The effect of computer reminders on GPs' prescribing behaviour: a cluster-randomised trial

J.D. Martens, T. Weijden, van der, J.L. Severens, P.A. Clercq, de, D.P. Bruijn, de, A.D.M. Kester, R.A.G. Winkens

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Abstract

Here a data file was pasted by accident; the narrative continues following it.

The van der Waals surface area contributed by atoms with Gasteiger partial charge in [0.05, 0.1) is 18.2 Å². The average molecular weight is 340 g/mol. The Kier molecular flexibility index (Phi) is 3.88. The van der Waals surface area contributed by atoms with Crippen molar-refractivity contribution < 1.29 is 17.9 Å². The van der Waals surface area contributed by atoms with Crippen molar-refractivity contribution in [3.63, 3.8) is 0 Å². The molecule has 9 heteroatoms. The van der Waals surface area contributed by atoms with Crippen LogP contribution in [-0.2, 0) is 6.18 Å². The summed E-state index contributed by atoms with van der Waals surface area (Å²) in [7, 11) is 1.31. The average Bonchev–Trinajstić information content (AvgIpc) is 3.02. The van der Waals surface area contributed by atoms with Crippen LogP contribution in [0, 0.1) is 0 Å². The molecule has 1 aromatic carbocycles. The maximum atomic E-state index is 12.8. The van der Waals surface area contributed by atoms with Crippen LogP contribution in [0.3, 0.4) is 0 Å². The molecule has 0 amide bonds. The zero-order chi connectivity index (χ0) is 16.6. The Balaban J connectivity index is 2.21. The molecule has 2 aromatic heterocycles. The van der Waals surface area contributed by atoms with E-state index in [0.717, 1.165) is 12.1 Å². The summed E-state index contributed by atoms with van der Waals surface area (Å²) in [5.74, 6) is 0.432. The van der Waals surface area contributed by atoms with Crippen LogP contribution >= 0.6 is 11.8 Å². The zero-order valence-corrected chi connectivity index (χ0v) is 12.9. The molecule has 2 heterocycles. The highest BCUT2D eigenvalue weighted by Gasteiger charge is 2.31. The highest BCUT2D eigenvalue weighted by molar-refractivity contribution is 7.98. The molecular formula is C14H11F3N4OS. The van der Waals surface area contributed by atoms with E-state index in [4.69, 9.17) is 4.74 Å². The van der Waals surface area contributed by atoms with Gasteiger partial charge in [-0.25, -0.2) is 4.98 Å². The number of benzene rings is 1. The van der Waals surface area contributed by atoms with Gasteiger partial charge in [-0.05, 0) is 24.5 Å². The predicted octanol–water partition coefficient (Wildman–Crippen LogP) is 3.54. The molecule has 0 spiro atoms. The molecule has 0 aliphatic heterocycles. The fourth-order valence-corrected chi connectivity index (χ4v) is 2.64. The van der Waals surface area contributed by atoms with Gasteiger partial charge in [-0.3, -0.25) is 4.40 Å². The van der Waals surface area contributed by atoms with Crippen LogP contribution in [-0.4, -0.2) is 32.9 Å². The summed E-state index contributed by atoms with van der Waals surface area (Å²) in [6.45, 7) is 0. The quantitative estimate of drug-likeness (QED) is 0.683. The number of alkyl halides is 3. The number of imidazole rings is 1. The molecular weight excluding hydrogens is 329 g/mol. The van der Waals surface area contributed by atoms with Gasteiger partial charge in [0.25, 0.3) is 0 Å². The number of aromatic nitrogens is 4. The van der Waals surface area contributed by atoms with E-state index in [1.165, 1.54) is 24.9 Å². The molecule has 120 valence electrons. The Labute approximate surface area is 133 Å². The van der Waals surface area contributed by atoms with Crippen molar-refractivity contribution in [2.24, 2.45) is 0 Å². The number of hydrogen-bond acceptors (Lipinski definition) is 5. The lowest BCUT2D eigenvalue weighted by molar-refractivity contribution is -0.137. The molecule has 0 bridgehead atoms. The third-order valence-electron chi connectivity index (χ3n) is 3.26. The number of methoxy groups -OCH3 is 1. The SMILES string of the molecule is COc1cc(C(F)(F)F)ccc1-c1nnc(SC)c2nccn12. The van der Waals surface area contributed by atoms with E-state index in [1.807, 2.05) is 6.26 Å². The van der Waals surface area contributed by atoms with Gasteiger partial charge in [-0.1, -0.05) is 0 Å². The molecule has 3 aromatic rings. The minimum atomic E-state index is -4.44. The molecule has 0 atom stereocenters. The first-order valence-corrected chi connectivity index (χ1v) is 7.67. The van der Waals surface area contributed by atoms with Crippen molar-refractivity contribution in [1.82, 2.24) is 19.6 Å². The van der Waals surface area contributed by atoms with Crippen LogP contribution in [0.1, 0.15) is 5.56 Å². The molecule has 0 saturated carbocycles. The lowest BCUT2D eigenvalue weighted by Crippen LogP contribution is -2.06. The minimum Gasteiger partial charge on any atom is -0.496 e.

Objective It is difficult to control drug-prescribing behaviour in general practice, despite the development and distribution of guidelines. The purpose of this study was to assess the effect on drug-prescribing behaviour of implementing prescribing guidelines by means of a reactive computer reminder system (CRS). Design Cluster-randomised controlled trial with an incomplete block design in the south of the Netherlands: 25 GPs (7 GP practices) received reminders about antibiotics and asthma/COPD prescriptions, 28 GPs (7 GP practices) received reminders about cholesterol prescriptions. Prescription guidelines were integrated into the computerised GP information system. Measurements Both performance indicators and prescription volumes were calculated as the main outcome measures. Next to individual volume measure, sum scores were constructed on the volume measures per drug group (antibiotics, asthma/COPD and cholesterol). Results Variation between GPs turned out to be larger and more skewed than expected. No differences between groups were found for indicators and volumes related to recommendations advocating certain drugs. Although there was a tendency towards clinically relevant results for prescription volumes that were supposed to drop, the difference in sum score between the groups was not significant. For antibiotic prescriptions that were supposed to drop, the sum score for the intervention group was 28.2 (95% CI: 20.8–44.5) prescriptions per 1000 patients per GP, while this was 39.7 (95% CI: 29.7–64.1) for the control group (p 0.2). For prescriptions asthma/COPD that were supposed to drop, the sum score for the intervention group was 1.1 (95% CI: 0.6–2.6) prescriptions per 1000 patients per GP, while this was 2.2 (95% CI: 1.4–4.3) for the control group (p 0.1). On three specific recommendations (on quinolones for cystitis, corticosteroids for CPOD, and antibiotics for acute sore throat) significant differences were found. Conclusions This study turned out to be underpowered due to high inter doctor variation in prescribing behaviour. Nevertheless, computerised reminders sometimes have a favourable effect on restricting certain drugs that are not or no longer indicated in general practice.